Newspaper Page Text
W. J. ROUSE, Editor.
HRMS $1.00 PER YEaR
filtered at the Postonice at Monroe City
Missouri, as second-class matter.
THURSDAY. SEPTEMBER 19. 1912,
Thomas R. Marshall
Elliott W. Major
Wm. R Painter
For Congress- Second District
W. W. Rucker
For State Senator
Robert S. McClintic
For State Auditor
John P. Gordon
For State Treasurer
E. P. Deal
John T. Barker
For Judge of Supreme Court
Henry W. Bond
Robt. F. Walker
Chas. B. Faris
For R. R. Commissioner
James T. Bradshaw
James P. Boyd
John T. Glasscock
G. K. Lewis
W. M. Meteer
For Prosecuting Attorney
A. T. Stewart
For Judge Eastern District
B. F. Vaughn
For County Surveyor
M. W. Caldwell
P. G. Msrr
John A. Wilson
For Constable Monroe Township
H. A. Graves
F. M. and J. D. Rohr were busi
ness visitors at Quincy, Saturday.
Mrs. C. C. Cassady has been vis
iting friends at Quincy and Hulls,
Chris Gottman and sister, Miss
Lizzie, were in Quincy part of the
A. B. Leeper and family spent
part of the week with Macon
C. C Sharp and family returned
Saturday from a visit with Avon,
Mrs. Elsie Miles and children
spent part of the week with Pal
There are not enough school
teachers in Boone County and five
districtts have no teacher.
Wanted Sewing to do. Prices rea
sonable. Call or phone J. 0. Gilson's
residence for further information.
Have your Watches, Clocks
and Jewelry repaired at Bebb's
Jewelry Store. All work guar
anteed. Mrs. Edmund Walsh, of Wauke
sha, Wisconsin, is here visiting her
mother, Mrs. S. J. Robertshaw, and
many frieuds. Miss Walsh is quite
popular in this city.
Miss Delia Moss departed Satur
day for her home at Jacksonville,
Florida, after a pleasant visit with
relatives aud friends here. Her
brother, P. P. Moss accompanied
The Single Tax Amendment.
The Single Tax Amendment ;
which will be submitted to the vot-;
ers of Missouri at the November
election is the most dangerous and
revolutionary economic measure
ever proposed in the history of the
state. Should it be enacted into
law it means that henchforth the
farmers and other land owners of;
Missouri will have to bear the en
tire cost of state, county and mu
nicipal government, for the passage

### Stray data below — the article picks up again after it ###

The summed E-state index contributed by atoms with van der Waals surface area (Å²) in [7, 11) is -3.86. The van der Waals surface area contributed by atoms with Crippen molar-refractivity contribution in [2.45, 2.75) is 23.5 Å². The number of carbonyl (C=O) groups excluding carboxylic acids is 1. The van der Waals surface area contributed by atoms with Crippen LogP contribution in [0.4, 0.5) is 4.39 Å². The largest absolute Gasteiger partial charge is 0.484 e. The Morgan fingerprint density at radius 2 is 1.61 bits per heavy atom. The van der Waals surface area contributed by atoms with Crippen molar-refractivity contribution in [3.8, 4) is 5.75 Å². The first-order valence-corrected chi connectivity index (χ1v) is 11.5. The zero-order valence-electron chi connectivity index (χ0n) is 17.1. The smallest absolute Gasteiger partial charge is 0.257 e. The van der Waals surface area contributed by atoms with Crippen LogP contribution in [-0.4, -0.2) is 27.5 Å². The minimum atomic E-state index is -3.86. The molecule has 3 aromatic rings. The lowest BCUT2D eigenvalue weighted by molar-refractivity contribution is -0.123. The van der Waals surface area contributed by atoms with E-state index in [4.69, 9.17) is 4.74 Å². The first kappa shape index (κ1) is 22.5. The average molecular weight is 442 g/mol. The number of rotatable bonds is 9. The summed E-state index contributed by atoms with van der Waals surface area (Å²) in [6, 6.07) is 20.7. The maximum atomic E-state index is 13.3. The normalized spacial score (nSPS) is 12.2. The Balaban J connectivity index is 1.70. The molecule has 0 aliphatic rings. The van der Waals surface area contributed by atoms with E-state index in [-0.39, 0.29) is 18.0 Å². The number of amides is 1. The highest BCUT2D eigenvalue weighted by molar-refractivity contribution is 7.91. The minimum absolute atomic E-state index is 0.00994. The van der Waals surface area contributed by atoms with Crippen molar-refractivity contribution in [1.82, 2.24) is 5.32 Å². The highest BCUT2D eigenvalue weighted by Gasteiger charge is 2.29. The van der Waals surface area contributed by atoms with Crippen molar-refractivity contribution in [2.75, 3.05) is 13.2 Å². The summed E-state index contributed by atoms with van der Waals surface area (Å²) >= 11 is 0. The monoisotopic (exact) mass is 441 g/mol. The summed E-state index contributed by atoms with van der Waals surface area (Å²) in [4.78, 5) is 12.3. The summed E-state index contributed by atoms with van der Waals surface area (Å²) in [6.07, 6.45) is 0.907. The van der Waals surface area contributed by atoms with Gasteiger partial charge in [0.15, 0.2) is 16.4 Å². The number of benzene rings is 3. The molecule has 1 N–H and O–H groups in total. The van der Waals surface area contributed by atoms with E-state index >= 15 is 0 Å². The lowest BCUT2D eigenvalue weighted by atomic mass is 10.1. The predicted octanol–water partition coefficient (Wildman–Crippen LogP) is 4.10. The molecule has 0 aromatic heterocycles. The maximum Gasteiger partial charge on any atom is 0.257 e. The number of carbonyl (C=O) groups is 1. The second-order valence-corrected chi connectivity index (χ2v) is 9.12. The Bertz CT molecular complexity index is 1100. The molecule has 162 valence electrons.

of this amendment will wipe out
all taxes on personalty compelling
land to bear the entire burden. It
means that henceforth the hun
dreds of millions of dollars invested
in bonds, stocks, notes and other
corporation securities the million
invested in our great manufactur
ing enterprises that all these in
terests will not hereafter contribute
a penny of locpl or state revenue
In round figures this added burden
upon land owners will amount to
approximately ten million dollars
per annum for the whole state.
To give the reader an idea of
what this means to the farmers of
the average county I will take
Boone county as an example; in
this county the remission of all per
sonal taxes means that the owners
of farms will have to pay an in
crease of $56,106 on the basis of
taxes paid in 1911. That the farm
ers' own personal taxes be remitted
is a soft soap argument which
doesn't get anywhere. The cold
fact remains that under the Single
Tax system the farmers of Boone
county will have to pay $56,106
more than they are paying at the
present time and in varying de
grees this will hold good for every
county in the state. Missouri
Farmer and Breeder.
Where All Animals are White.
What is known as a "white
farm" is located near Puyallup,
Wash., the owner of a place being
Eugene Jacquemin, a lover of na
ture and live stock. For years he
has been gathering together white
animals and fowls, which are all
housed in spotless shelters and per
mitted to roam within the bounds
of white fences.
This ''white farm" is one of the
several found in other parts of the
globe and is unique because it con
tains many specimens of albino an
imals and birds.
White horses do all the farm
work. White ponies play with the
children. White cows furnish but
ter and milk. There are white
hogs, sheep and goats. The pig
eons, chickens, ducks, ducks, geese,
turkeys and guinea fowls are all
white. The guinea fowls are im
ported from Africa. A novelty is
pair of peacocks, pure white.
About the yard three white Spitz
dogs play and white Persian cats
lounge on the porches. In the or
chard the farmer has an albino
elk, three white deer, a mountain
sheep and a polar bear cub. There
are in aviaries a pure white mag
pie, white black birds, pheasants,
wild swan, crane arfd storks. San
On Friday. August 24. prime sir
loin of of beef sold in London for
19 1-2 cents per pound and in New
York for 28 cents per pound. Just
at present meat prices are higher
in this country than ever rwfnrp
while the identical cuts that bring
such high prices here are sold in
London for about two-thirds as
much. This despite the water haul
of 3,000 miles, and the two rail
hauls, first from ChicagoXto the At
lantic sea I board, and Liverpool to
London. St. Joseph Observer.
Don treed Green Corn.
Complaints are coming in that
green, corn is killing pigs. Swine
are too valuable to run any risk
with them wait till the new corn
is ripe and dry. Drover's Telegram.!
on your trip
by taking advan.
tage of the low
in ettect on
the First and
mt f .r.
i mr a i ues-
the time to
aay or eacn
Toxus ami see
ju: t where yMr
A'.c your local
os 'iit to Ml ynu
o '.ir'.i' t via Kitty
i' tt'll ij, where
bikI I'll i lan ymir
f full Information
trtn nnii iin
about the lure
home town. I
will also send
yon our tint f i tt
tooki on South
ties. Write toiluy.
W. S. St. CEORGE,
P. A., M. K. & T. R
St. Lottif, Ua.
Willing to Oblige.
A story comes from a town where
firms advertise to sell fish direct to
small purchasers. The glowing ad
vertisements asked for the sending
of half a dollar with the list of the
varieties of fish preferred. One let
"I want two salmon, a dozen
whiting, a dozen fresh herring, some
flounders, and if you have them
you can add a lobster."
The next day the lady received a
letter, which ran:
"Dear Madam: Please send an